Binocular Vision Disorder: An Age-Related Phenomena

As many as 27 per cent of adults in their sixties have an actual binocular vision or eye movement disorder. This number rises to 38 per cent for those over age 80. About 20 per cent of the general population suffers from a binocular vision disorder, which affects depth perception and therefore may increase the risk of falls.

Binocular Vision Disorder

A research team from the University of Waterloo, led by Dr. Susan Leat, has linked abnormal binocular vision with age, general health, and antidepressant use.  Data included age, general and ocular history and symptoms, use of antidepressants, a habit of smoking, refraction, visual acuity, BV and eye movement status for the most recent full visual examination, and an examination 10 years prior. The researchers discovered the prevalence of any BV or eye movement abnormality was 41 percent, 44 percent, and 51 percent in the 60 to 69, 70 to 79, and 80-plus age groups, respectively.

Although the study suggests that the rate of binocular vision disorders in older adults is higher than expected, there is good news.


  • Eye Tracking Problems, exist when one or both eyes do not move smoothly, accurately, and quickly across a line or from one object to another. Additionally, this includes the inability to fixate (lock ones’ eyes) onto a single target (like a word on a printed page)
  • Eye Focusing Problem or Accommodative Dysfunction
  • Eye Teaming Problem, Binocularity, Convergence: The ability of both eyes to work together to process visual stimuli is called eye teaming, and when compromised, hinders the ability to concentrate on close work, makes reading difficult, and may also affect physical coordination in sports, play and other daily activities.
  • Perceptual Problems (Visual Information Processing Deficits):  When there are tiny micro delays in how this information is processed – perceptual problems may be encountered. People see through two specific mechanisms, fixation and saccades. Fixation occurs when a single eye, or both eyes, are focused on an object at any given distance. Saccades are rapid movement of the eyes as they shift from object to object, laterally (as in moving from one word to another), or changing the line of sight from near to far, far to near, etc.
  • Lazy Eye, Amblyopia: A neuro-visual processing disorder which results in the patient perceiving a blurred image from one (or occasionally both) of their eyes which is not correctable with glasses or contact lenses, and is not caused by ocular disease or ocular structure anomolies.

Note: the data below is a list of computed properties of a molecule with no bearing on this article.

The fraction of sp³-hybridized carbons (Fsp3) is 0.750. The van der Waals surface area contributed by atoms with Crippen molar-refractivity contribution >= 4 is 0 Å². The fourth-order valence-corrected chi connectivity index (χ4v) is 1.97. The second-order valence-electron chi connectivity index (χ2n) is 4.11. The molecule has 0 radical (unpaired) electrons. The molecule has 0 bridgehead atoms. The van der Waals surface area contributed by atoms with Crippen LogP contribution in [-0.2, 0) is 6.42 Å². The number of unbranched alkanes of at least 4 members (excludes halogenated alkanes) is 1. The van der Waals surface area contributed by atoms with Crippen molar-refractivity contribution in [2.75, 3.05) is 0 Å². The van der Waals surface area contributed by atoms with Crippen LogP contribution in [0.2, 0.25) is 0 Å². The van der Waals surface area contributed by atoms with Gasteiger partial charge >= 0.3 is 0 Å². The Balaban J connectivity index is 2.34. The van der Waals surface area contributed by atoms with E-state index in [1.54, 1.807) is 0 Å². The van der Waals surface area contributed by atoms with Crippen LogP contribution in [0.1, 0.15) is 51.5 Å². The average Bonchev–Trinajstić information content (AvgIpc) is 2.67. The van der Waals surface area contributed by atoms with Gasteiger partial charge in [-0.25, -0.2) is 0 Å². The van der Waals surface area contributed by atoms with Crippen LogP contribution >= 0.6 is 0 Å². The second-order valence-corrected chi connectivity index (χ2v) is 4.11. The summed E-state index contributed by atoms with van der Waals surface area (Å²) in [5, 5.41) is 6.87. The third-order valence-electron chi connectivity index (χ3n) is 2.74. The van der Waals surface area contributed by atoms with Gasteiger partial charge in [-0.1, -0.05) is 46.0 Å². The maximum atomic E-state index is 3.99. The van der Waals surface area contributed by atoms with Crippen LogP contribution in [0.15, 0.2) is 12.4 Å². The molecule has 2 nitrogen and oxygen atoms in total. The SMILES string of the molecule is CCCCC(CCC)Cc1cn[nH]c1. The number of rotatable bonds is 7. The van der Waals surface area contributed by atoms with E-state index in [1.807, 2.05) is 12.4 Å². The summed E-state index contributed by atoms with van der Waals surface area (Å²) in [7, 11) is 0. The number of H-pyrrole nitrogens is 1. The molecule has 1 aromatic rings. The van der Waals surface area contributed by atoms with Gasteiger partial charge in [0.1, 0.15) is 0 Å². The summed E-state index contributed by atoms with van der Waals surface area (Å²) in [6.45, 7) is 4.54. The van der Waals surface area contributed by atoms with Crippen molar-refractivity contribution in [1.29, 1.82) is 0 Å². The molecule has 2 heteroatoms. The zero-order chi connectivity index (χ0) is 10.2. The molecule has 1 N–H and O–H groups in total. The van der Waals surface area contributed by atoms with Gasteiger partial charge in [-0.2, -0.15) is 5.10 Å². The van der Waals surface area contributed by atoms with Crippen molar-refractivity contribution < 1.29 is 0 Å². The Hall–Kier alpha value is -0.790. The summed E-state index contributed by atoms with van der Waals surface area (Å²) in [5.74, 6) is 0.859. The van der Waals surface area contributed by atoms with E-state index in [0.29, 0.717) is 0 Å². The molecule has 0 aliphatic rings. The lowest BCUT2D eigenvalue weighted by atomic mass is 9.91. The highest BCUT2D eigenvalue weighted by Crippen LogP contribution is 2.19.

• Strabismus, Crossed Eye, Wall Eye: occurs when one of the eyes turns in, out, up, or down.


 Binocular Vision Disorder: an Age-Related PhenomenaMany binocular vision disorders are treatable with glasses, vision therapy, or in some cases surgery. Keeping your glasses up-to-date through regular eye examinations to avoid large prescription changes is one way to maintain good vision, decrease risk for falls and maintain a good quality of life as you age. Vision therapy exercises provide natural, non-invasive correction for certain eye conditions that affect visual acuity, eye movement skills, depth perception, focusing ability and eye teaming functionality.

Eye exercises done regularly can help to relax the eyes. You can try these exercises to relieve tension and maintain healthy eyes.

  • Pencil push up therapy
    Pencil push up therapy is the eye exercise most commonly prescribed by ophthalmologists. It is an eye exercise in which a pencil is held directly in front, at arm’s length. The pencil is then drawn slowly towards the nose. The exerciser follows the pencil with his/her eyes, trying to keep it in clear focus. When the pencil starts to appear as a double image, the pencil should be drawn away from the nose again. The exercise is repeated several times per session, for several sessions per day. The aim is to correct binocular visual disorders, in particular strabismus.
  • Lens fixation
    Lens fixation is an eye exercise conducted with the assistance of an ophthalmologist, using a series of lenses of different strengths. The patient views an object through these lenses to train the eyes to adjust to different visual fields.
  • Prism fixation
    Prism fixation is an eye exercise conducted with the assistance of an ophthalmologist in which the patient looks into a series of prisms with specific orientations. The orientation of the prism will depend on the condition being treated.
  • Shifting fixation
    Shifting fixation is an eye exercise conducted with the assistance of an ophthalmologist in which the patient is required to change focus from near to distant objects. It is used to train the eyes to adjust to different fields of vision.
  • Patching
    Patching is the practice of covering one eye with a patch to encourage the patient to use the alternate eye. In some instances the patient will be asked to carry out exercises, such as focusing on distant letters, while the dominant eye is patched. It is typically used as a treatment for amblyopia.

Last , but not the least, breathe……. really breathe. Our body and even the eyes suffer from want of oxygen and breathing deeply will supply it to them. Remember healthy, bright, sparkling eyes look beautiful.



The Content is not intended to be a substitute for professional medical advice, diagnosis, or treatment. Always seek the advice of your physician or other qualified health provider with any questions you may have regarding a medical condition.

Be the first to comment

Leave a Reply

Your email address will not be published.